In Practice

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What is Catastrophizing? - Cognitive Distortions

Learn the definition of catastrophizing and how to overcome it.

Catastrophizing is a common cognitive distortion that has been extensively studied in psychology.

What is Catastrophizing?

Catastrophizing has two parts: 

Part 1: Predicting a negative outcome.

Part 2: Jumping to the conclusion that if the negative outcome did in fact happen, it would be a catastrophe.

Example

Part 1: Student worries they will fail an exam.

Part 2: Student jumps to the conclusion that failing an exam would be a catastrophe. They imagine that if they were to fail an exam, it would mean they would never be a success in their life.

Counter evidence is that many people who are eventually successful have failed an exam before. And, many types of important exams even offer multiple opportunities to sit them.

Three Psychological Mechanisms related to Catastrophizing

Psychology research on chronic pain and catastrophizing has uncovered three types of mechanisms related to catastrophizing

- Rumination - (overthinking. Cognitive Behavioral Therapy technique for overcoming rumination)
- Magnification
- Helplessness

Overcoming Catastrophizing

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- Mindful awareness

You have to catch yourself having cognitive distortions to be able to do anything about them,

- Consider Other Possible Outcomes
Consider positive predictions, neutral predictions, and mildly negative predictions, not just very negative predictions.

- Make a Distinction Between Significantly Unpleasant and Catastrophe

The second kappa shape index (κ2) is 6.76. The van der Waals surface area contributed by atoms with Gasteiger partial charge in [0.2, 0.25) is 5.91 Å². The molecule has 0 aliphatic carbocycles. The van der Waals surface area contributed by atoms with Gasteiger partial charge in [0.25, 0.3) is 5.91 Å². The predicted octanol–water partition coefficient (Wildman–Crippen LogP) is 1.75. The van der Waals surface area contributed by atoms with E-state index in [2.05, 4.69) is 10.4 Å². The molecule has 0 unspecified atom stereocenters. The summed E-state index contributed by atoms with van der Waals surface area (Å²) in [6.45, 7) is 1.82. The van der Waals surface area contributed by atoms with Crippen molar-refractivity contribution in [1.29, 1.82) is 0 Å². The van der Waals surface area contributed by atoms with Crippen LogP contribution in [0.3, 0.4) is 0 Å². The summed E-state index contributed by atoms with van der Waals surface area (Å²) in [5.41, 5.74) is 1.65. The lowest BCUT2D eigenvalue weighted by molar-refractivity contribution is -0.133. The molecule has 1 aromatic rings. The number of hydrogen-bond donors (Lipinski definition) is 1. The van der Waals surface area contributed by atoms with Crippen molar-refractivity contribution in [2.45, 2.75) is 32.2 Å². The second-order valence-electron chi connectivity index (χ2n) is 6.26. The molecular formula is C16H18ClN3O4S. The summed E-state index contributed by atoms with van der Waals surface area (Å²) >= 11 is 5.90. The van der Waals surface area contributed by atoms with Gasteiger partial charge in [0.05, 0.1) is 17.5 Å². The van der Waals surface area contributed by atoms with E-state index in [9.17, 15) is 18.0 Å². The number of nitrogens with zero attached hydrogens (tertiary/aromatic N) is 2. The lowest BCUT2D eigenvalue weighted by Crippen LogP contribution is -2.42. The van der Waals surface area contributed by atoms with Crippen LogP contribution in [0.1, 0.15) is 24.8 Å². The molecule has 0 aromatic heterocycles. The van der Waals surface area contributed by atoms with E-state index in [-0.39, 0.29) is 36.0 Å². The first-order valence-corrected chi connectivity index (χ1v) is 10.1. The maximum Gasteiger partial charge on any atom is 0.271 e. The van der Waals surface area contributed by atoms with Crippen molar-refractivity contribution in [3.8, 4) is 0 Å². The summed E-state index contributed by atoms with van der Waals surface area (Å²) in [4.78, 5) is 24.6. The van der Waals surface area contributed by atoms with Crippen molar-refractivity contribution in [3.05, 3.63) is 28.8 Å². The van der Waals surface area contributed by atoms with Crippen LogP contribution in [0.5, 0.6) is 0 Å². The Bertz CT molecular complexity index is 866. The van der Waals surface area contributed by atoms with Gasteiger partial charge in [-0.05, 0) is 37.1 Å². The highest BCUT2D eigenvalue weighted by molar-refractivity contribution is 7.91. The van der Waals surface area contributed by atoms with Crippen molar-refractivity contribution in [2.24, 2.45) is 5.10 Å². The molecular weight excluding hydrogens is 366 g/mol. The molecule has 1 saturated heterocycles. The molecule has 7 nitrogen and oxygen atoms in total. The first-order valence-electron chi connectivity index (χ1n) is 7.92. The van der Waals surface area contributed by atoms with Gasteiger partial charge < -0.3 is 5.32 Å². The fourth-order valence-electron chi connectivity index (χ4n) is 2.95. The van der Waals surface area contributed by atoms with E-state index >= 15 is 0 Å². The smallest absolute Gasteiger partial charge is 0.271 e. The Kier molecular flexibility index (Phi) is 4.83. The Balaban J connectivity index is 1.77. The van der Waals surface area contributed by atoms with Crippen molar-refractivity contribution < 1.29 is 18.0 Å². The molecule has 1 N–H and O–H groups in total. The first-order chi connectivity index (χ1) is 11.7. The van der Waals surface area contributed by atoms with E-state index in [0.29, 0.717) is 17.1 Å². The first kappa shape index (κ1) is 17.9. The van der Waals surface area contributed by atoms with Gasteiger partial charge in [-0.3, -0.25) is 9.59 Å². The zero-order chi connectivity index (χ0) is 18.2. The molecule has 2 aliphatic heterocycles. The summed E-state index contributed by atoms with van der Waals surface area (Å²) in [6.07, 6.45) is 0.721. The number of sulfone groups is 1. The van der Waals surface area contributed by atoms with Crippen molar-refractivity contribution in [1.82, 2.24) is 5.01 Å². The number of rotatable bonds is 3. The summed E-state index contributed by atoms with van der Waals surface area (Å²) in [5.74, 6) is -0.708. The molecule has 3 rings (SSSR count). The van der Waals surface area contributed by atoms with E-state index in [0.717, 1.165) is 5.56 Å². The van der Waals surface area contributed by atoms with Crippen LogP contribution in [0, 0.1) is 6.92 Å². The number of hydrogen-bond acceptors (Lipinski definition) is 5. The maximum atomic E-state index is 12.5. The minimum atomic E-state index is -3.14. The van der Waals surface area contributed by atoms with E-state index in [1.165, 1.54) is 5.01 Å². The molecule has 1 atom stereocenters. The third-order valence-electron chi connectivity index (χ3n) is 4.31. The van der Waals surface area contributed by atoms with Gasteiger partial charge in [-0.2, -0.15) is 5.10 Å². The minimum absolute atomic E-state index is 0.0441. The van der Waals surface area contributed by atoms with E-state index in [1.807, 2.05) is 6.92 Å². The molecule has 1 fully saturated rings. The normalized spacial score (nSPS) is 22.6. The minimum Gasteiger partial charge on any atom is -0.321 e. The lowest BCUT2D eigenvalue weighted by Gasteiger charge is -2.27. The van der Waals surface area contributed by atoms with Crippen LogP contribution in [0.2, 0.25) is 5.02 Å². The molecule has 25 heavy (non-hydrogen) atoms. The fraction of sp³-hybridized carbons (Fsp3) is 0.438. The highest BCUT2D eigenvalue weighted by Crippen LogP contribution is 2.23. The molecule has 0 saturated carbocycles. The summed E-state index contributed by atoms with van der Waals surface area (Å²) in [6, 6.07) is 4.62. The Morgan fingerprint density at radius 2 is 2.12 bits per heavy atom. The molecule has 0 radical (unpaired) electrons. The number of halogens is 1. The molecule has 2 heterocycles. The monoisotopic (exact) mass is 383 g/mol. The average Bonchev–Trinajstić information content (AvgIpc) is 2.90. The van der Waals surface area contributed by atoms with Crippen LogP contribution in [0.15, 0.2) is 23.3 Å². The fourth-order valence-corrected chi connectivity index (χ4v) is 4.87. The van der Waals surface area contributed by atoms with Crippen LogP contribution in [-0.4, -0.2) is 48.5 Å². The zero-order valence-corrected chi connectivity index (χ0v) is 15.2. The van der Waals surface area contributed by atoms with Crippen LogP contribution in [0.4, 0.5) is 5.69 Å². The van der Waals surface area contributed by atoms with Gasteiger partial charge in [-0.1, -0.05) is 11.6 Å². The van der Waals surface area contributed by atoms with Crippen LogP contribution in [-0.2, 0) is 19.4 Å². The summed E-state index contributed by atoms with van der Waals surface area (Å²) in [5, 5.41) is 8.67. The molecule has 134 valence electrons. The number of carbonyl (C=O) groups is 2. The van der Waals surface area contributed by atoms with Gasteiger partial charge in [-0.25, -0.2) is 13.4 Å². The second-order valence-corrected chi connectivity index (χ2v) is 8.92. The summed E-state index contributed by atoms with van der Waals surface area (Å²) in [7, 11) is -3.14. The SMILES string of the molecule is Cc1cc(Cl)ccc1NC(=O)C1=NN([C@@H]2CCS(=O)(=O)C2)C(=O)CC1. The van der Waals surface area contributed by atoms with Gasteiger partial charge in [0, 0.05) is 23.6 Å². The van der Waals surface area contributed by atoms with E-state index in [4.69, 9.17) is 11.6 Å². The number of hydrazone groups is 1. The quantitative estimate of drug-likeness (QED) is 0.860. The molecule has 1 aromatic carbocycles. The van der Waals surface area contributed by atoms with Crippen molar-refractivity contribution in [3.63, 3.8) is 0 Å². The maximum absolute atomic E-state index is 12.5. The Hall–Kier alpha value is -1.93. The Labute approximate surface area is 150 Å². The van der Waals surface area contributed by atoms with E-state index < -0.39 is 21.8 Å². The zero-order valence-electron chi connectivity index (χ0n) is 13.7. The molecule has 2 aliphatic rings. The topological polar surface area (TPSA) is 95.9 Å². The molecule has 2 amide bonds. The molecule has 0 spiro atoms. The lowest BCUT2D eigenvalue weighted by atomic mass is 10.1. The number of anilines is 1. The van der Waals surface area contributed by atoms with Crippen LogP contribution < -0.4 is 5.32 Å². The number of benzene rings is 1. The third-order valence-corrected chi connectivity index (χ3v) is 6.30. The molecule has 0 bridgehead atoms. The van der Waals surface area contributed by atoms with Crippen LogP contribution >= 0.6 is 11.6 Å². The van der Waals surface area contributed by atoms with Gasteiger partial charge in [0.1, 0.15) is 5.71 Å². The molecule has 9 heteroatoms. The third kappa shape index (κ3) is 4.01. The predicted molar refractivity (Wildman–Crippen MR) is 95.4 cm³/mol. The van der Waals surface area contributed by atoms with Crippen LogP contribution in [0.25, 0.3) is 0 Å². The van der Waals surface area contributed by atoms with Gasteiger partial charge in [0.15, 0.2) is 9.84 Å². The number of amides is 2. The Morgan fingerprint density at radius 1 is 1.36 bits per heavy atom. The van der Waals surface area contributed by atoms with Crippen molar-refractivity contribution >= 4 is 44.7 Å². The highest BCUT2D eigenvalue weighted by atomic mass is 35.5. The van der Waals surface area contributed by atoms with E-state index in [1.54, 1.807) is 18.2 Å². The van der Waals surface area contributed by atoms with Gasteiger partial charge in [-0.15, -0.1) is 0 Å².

Key to overcoming catastrophizing is making a distinction between something being significantly unpleasant and it being a catastrophe. Failing an important exam would be extremely distressing but it does not doom the individual to a life of failure.

- Increase your perception of your ability to cope.
If you believe you can cope with negative events, anxiety will be much less of a problem for you.

Types of Catastrophizing

The common types of catastrophes people tend to imagine include:

- Imagining yourself losing control of yourself. For example, an individual with panic disorder predicts that if they go to the mall on a weekend afternoon, they will have a panic attack. They predict that having a panic attack would be a catastrophe, rather than it just being significantly unpleasant.

- Imagining yourself spiraling into a deep depression.

- Imagining yourself never finding love, and imagining that if this happens you will be plagued by intense feelings of loneliness 24/7 from now until you die.

- Equating some type of mild to moderate social rejection with being totally shunned by all desirable people.

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photo credit: notsogoodphotography via photopin cc

Alice Boyes, Ph.D. translates principles from Cognitive Behavioral Therapy and social psychology into tips people can use in their everyday lives.

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